In preparation for releasing its national broadband plan tomorrow (which is already coming under criticism), the Federal Communications Commission has started collecting data from users on their broadband performance -- a test that is also coming under criticism.
Like similar testing a couple of years ago, the broadband.gov testing suffers from one glaring flaw: it is self-selected. It's reporting the results from a self-selected group who knew about the speed test, had the time and interest and ability to take it -- and who had Internet access in the first place so that they could. But the people most likely to fall into that group are the Neterati -- the very people who might be 'busting the curve' by having better access than most other Americans.
Most notably, of course, it doesn't test the people who don't have broadband access in the first place -- the people who most need to be identified so they can be served.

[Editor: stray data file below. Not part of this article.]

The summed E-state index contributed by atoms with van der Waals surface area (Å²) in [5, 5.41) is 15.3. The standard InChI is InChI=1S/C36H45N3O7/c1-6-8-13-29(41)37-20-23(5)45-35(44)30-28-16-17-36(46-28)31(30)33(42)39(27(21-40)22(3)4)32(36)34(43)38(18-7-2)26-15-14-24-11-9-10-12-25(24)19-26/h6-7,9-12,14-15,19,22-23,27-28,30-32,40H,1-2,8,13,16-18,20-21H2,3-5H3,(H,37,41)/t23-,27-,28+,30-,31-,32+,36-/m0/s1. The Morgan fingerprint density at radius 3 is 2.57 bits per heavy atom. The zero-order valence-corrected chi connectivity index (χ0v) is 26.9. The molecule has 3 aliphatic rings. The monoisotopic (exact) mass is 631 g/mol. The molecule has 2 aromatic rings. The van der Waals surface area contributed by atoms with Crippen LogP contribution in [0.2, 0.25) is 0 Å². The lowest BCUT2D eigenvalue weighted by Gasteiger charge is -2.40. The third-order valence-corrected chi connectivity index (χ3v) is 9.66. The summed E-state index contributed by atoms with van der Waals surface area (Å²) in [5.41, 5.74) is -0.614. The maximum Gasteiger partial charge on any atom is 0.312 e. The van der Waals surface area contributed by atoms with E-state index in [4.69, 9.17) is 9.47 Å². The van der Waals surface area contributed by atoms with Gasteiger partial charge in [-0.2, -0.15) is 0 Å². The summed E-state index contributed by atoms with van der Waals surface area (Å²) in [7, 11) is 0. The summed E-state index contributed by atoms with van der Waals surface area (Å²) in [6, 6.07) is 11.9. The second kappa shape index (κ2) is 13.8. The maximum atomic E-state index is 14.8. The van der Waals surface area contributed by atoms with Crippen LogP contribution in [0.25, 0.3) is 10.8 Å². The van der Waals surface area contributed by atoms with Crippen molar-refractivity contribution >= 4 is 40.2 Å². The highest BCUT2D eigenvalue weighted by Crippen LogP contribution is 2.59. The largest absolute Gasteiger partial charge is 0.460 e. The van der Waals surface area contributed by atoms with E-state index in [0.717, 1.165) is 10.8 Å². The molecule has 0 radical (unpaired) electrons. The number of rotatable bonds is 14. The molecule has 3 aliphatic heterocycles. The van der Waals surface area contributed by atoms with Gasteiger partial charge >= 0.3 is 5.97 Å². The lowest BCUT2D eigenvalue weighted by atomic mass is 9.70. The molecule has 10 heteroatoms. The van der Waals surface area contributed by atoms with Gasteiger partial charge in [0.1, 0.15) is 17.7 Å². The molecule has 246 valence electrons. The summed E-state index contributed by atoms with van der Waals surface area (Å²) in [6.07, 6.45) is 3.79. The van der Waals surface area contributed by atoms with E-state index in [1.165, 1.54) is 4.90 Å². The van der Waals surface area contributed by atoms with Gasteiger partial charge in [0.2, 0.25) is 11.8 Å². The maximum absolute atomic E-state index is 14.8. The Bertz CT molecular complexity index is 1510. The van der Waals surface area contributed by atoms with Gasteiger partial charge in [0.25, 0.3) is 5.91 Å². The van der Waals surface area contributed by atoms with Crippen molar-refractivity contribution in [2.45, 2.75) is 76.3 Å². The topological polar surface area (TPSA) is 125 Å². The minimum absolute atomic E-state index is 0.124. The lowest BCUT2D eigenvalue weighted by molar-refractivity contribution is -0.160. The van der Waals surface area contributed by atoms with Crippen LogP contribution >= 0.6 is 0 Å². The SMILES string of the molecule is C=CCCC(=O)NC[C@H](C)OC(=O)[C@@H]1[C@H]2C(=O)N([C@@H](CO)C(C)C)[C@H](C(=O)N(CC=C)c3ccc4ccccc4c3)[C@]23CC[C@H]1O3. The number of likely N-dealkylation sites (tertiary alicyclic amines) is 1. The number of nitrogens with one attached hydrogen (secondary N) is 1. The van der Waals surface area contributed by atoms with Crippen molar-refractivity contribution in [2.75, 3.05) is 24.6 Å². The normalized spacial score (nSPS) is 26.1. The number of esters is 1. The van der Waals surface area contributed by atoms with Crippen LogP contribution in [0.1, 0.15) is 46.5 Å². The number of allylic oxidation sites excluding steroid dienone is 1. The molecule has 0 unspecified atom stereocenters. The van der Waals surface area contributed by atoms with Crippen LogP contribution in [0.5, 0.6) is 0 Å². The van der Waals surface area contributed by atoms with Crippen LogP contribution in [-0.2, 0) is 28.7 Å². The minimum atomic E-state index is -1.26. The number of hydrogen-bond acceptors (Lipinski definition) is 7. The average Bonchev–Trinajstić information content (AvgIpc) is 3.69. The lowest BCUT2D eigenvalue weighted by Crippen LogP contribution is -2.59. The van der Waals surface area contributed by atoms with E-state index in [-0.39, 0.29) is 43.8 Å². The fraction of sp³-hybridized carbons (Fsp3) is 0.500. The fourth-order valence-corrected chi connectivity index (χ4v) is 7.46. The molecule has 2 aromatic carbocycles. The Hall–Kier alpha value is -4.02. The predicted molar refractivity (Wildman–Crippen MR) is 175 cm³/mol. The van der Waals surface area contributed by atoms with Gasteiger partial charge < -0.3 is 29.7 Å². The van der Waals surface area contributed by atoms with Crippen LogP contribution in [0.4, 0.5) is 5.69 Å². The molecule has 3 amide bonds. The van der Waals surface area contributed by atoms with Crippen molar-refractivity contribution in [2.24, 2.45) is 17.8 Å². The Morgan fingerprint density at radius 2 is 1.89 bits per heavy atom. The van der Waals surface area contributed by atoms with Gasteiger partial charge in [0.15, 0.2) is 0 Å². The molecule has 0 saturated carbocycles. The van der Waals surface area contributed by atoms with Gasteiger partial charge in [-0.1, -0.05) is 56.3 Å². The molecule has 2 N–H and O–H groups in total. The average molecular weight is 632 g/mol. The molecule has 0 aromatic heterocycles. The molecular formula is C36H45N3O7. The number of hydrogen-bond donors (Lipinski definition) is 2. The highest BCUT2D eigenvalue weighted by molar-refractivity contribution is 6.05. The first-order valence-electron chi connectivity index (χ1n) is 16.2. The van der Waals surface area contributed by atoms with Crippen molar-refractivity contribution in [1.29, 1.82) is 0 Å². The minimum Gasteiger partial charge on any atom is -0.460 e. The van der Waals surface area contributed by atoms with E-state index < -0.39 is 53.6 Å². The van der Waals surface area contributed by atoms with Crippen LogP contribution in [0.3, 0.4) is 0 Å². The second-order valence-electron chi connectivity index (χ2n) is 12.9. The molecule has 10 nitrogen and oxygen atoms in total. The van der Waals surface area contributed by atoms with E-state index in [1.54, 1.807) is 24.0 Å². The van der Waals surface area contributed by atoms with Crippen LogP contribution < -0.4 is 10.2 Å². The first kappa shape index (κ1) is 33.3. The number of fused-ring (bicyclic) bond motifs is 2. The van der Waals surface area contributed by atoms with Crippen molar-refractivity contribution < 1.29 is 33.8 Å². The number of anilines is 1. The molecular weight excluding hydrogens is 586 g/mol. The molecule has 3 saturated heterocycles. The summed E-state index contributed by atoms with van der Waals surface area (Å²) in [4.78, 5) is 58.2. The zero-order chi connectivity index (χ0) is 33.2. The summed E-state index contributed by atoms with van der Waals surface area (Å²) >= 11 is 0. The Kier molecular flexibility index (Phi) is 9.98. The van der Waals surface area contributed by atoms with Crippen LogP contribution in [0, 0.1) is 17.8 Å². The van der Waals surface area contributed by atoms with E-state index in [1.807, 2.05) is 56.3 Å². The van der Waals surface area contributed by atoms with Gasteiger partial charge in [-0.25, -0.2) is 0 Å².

People are also chiming in on the broadband.gov blog with other criticisms of the test, which went up March 11. Biggest of the criticisms is that the FCC is not yet releasing the results of the data it's collected (80,000 as of March 12, according to Jordan Usdan, identified as Attorney-Advisor, Broadband Task Force).
Karl Auerbach, former North American at-large representative for ICANN, published an extensive criticism of the FCC testing in his blog . "The motivation is nice but the FCC's methodology is technically weak," he said, going on to describe the several different components of Internet performance and how they need to be measured separately to obtain useful results.
The FCC has also released a Request for Quotation for a more scientific measurement of Internet broadband performance.